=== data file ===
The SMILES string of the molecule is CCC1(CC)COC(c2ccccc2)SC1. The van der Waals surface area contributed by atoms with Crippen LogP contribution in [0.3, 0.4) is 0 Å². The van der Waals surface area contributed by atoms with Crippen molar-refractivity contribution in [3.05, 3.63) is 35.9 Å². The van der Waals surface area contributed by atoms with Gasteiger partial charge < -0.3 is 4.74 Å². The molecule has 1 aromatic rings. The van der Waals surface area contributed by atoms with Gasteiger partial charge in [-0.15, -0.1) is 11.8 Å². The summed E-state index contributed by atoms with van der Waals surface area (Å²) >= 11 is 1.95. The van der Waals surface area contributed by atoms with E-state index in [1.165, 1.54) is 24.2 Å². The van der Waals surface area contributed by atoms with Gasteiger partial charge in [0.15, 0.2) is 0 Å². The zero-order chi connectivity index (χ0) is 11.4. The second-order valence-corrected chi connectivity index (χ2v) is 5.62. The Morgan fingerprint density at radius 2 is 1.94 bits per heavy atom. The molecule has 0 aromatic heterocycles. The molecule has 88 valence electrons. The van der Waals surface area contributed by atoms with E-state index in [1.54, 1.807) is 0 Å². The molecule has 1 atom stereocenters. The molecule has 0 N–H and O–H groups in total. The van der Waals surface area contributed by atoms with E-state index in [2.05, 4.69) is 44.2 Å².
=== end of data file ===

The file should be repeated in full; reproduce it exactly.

The SMILES string of the molecule is CCC1(CC)COC(c2ccccc2)SC1. The van der Waals surface area contributed by atoms with Crippen LogP contribution in [0.3, 0.4) is 0 Å². The van der Waals surface area contributed by atoms with Crippen molar-refractivity contribution in [3.05, 3.63) is 35.9 Å². The van der Waals surface area contributed by atoms with Gasteiger partial charge < -0.3 is 4.74 Å². The molecule has 1 aromatic rings. The van der Waals surface area contributed by atoms with Gasteiger partial charge in [-0.15, -0.1) is 11.8 Å². The summed E-state index contributed by atoms with van der Waals surface area (Å²) >= 11 is 1.95. The van der Waals surface area contributed by atoms with E-state index in [1.165, 1.54) is 24.2 Å². The van der Waals surface area contributed by atoms with Gasteiger partial charge in [0.15, 0.2) is 0 Å². The zero-order chi connectivity index (χ0) is 11.4. The second-order valence-corrected chi connectivity index (χ2v) is 5.62. The Morgan fingerprint density at radius 2 is 1.94 bits per heavy atom. The molecule has 0 aromatic heterocycles. The molecule has 88 valence electrons. The van der Waals surface area contributed by atoms with E-state index in [1.54, 1.807) is 0 Å². The molecule has 1 atom stereocenters. The molecule has 0 N–H and O–H groups in total. The van der Waals surface area contributed by atoms with E-state index in [2.05, 4.69) is 44.2 Å².